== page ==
Don't Ask, Don't Tell: Bringing U.S. Military Culture Into the 4th Century B.C.

06/01/2010 04:40 pm ET | Updated May 25, 2011
  • Fernando Espuelas Univision America Host & contributor to NPR, The Hill, FoxNews Latino and other media

The United States House of Representatives has voted to end the Clinton-era fudge of a law "Don't Ask, Don't Tell," the bizarre compromise between liberals and conservatives that allowed gays to serve in the military as long as they did not acknowledge their sexuality.

This law, born from the bungled efforts of a young Clinton White House to court favor with its gay supporters, and the resulting backlash of conservatives, basically institutionalized lying in the military.

This law has harmed America's national security by creating a military culture of secrecy, punitive outings and expelling thousands of highly patriotic, dedicated and talented Americans from our nation's volunteer armed forces at a time of a global war.

"Don't Ask, Don't Tell" is, of course, a fruit from the tree of homophobia. Coming from a government that is supposed to be the global defender of liberty, equality and democracy, this law has been an embarrassment.

The armed forces of many of our major allies, including the United Kingdom, Canada and Israel, are fully integrated.

Interviewed by the BBC, Head of the British Army General Sir Richard Dannatt, said that: "One of the Army's six Core Values is 'Respect for Others' and it is therefore our absolute duty to treat our fellow soldiers as we would wish to be treated ourselves ... Discrimination against those in the Army who are lesbian, gay and bisexual does not give them a chance to contribute or to play a full part in the teams that are vital for our success on operations."

Eight years after the 1992 integration of gays into its military, Canada found no deleterious effects on military effectiveness or morale. An academic study published in 2000 by the Center for the Study of Sexual Minorities in the Military at the University of California, Santa Barbara (CSSMM ) reached these conclusions:

Lifting of restrictions on gay and lesbian service in the Canadian Forces has not led to any change in military performance, unit cohesion, or discipline.

* Self-identified gay, lesbian, and transsexual members of the Canadian Forces contacted for the study describe good working relationships with peers.

* The percent of military women who experienced sexual harassment dropped 46% after the ban was lifted. While there were several reasons why harassment declined, one factor was that after the ban was lifted women were free to report assaults without fear that they would be accused of being a lesbian.

* Before Canada lifted its gay ban, a 1985 survey of 6,500 male soldiers found that 62% said that they would refuse to share showers, undress or sleep in the same room as a gay soldier. After the ban was lifted, follow-up studies found no increase in disciplinary, performance, recruitment, sexual misconduct, or resignation problems.

In another CSSMM study, conducted 17 years after the integration of gays into the formidable Israeli Defense Forces (IDF), researchers found:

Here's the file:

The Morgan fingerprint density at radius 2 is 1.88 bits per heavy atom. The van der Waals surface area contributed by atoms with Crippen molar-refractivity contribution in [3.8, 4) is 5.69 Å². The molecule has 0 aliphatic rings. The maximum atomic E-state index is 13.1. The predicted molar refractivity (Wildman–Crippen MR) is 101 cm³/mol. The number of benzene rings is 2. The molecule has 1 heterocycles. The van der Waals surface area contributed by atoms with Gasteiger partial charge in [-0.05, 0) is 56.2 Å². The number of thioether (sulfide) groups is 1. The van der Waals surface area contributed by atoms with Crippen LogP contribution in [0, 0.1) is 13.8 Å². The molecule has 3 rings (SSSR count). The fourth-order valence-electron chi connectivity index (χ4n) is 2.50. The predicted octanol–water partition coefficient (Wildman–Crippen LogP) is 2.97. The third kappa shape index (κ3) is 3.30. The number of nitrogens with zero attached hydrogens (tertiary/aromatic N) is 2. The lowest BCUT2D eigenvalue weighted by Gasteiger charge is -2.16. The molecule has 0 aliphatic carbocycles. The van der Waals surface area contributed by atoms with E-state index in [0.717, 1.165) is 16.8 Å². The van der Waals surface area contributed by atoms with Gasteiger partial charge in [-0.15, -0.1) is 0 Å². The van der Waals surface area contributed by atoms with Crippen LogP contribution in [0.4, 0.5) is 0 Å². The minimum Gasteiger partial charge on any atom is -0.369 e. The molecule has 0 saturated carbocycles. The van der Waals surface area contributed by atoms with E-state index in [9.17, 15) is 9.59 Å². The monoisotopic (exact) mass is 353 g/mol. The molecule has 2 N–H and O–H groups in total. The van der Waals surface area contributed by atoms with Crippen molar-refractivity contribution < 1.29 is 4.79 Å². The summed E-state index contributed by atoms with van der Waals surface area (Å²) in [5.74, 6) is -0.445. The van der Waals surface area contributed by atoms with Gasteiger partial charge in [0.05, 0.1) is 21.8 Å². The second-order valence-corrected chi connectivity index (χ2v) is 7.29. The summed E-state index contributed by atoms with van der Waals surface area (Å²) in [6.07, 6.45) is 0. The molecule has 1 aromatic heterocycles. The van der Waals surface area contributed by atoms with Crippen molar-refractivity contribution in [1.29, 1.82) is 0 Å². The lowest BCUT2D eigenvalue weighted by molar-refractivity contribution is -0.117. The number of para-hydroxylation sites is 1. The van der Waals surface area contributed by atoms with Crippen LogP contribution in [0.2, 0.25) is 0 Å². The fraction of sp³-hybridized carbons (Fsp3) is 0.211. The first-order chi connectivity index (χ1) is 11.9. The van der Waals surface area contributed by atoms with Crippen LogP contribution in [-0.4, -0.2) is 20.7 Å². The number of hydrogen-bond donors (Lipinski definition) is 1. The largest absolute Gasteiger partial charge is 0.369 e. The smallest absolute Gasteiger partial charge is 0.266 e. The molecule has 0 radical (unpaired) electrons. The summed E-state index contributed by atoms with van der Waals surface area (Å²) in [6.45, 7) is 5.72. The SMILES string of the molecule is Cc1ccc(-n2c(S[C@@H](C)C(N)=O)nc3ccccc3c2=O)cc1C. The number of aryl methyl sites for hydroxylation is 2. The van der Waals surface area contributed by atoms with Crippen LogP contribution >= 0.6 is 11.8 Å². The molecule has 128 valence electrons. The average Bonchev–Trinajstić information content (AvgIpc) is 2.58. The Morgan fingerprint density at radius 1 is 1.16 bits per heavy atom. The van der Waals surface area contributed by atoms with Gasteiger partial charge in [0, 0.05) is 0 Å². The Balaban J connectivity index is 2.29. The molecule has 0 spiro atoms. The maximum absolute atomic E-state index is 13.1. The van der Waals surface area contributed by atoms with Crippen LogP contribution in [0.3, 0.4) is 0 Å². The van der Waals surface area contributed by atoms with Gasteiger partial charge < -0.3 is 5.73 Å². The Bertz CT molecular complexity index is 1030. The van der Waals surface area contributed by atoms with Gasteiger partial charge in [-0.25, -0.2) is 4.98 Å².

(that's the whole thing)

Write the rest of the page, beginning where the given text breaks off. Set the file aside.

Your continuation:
There is no evidence that the inclusion of homosexuals in the IDF has harmed operational effectiveness, combat readiness, unit cohesion, or morale in the Israeli military. In a security-conscious nation, this is simply not a concern among military personnel or the public more generally.

* Contrary to the claims of some American experts, some Israeli soldiers in combat units do come out of the closet. Even in these cases, Israeli officials report no deterioration of unit cohesion or performance.

* Security and mental health officials for the IDF have found that sexual minorities adapt to military life as well as heterosexuals. Scholars studying the issue have also determined that gay combat soldiers adopt similar methods of adjusting to military life as their heterosexual colleagues. Homosexuality appears to be peripheral to these soldiers preoccupations, and they reveal few problems associated with their sexual orientation.

In short, integration of gays has produced positive effects for these military forces.

Now the United States is poised to join its major allies -- in going back to the 4th century B.C. Of course, different cultures and epochs have different customs, but the "Don't Ask, Don't Tell" formula would be quite puzzling to some of history's greatest military forces and their leaders.

Famously, Alexander the Great traveled with both his wife and male lover, the great General Hephaistion, as they conquered the most powerful empire of its time.

Ancient Greece's most feared warriors, the Spartans, were trained to fight to the death -- fighting alongside their bisexual partners.

The Romans, at least until the Emperor Constantine decreed Christianity as the Empire's official religion, were accepting of the wide spectrum of human sexuality -- in their armed forces (Julius Caesar perhaps being their most famous openly bisexual leader) as well as in society at large.

And at least until the 19th century, Japan's warrior class, the samurai, practiced ritualized bisexuality as part of a mechanism of unit cohesion and accountability.

So now we are poised to see this ridiculous law ended. Patriotic Americans will be able to serve their country regardless of sexual orientation. Institutionalized prejudice is dealt a heavy blow in our country's armed forces. And we will finally battle global war with all hands on deck.

The 4th century B.C. is finally here.